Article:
To complement Thailand’s dominant export businesses, Somkid wants to develop a thriving core of small and medium-size local businesses. He’s pushing an aggressive lending program, including the creation of a bank to channel funds toward small business. He also wants to revitalize Thailand’s moribund small-cap stock exchange and to privatize many small and large businesses. This domestically aimed reform package, coupled with the 52-year-old Thaksin’s occasionally antiforeign rhetoric, has unnerved international investors and bankers as well as local politicians, who fear that Thailand may be veering off on a nationalistic course that will isolate it from the rest of the world. Worse, they worry that Thaksin, the richest man in Thailand, with a net worth estimated at $1.4 billion, may prove to be an autocrat who undermines the country’s democratic institutions.

Somkid dismisses such fears. The intent of the diversification plan is to distinguish Thailand from its regional competitors and allow it to add value, rather than compete solely on the price of its labor. “Our strategy is differentiation, not cost leadership,” says Somkid, co-author with Kotler and Booz, Allen & Hamilton consultant Suvit Maesincee of an influential 1997 book, The Marketing of Nations: A Strategic Approach to Building National Wealth.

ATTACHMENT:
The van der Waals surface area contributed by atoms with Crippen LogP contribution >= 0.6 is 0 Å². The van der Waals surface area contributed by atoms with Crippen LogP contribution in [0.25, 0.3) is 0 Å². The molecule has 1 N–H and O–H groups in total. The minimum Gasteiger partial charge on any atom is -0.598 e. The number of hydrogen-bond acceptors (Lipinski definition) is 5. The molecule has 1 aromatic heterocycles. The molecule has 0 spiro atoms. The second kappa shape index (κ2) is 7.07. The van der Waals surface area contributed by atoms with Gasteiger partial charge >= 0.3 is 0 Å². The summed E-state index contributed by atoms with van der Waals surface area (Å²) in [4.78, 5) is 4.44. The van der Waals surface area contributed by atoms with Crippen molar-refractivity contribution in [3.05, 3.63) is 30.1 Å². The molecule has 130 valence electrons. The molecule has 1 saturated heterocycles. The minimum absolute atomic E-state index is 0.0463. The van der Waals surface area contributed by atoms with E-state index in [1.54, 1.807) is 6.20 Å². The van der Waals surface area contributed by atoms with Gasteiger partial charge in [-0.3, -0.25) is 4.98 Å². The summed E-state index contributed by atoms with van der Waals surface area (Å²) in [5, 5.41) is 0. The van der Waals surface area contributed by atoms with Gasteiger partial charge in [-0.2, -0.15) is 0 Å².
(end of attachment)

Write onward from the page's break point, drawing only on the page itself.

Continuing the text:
Before Somkid can put his theories to a real-world test, he must contend with Thailand’s current woes. If he can’t drastically reduce Thailand’s roughly B1.3 trillion in nonperforming and other troubled loans, accelerate economic growth in the midst of a global slowdown and find a way to pay for Thaksin’s expansive social programs, Somkid is not likely to find out whether there truly is a better path to development in Asia. He must hurry. Thaksin, who made his fortune by building Shin Corp. into Thailand’s dominant telecommunications company, must stand for reelection in 2005. Many analysts think it will take at least that long just to work through all of the remaining bank loan problems.

The time is so short and the task so daunting that two other prominent Thais are said to have turned down the finance minister position before it was offered to Somkid. In a recent interview with Institutional Investor, he pointed to his office chair and chuckled: “This is a cold seat. No one wants to sit here.”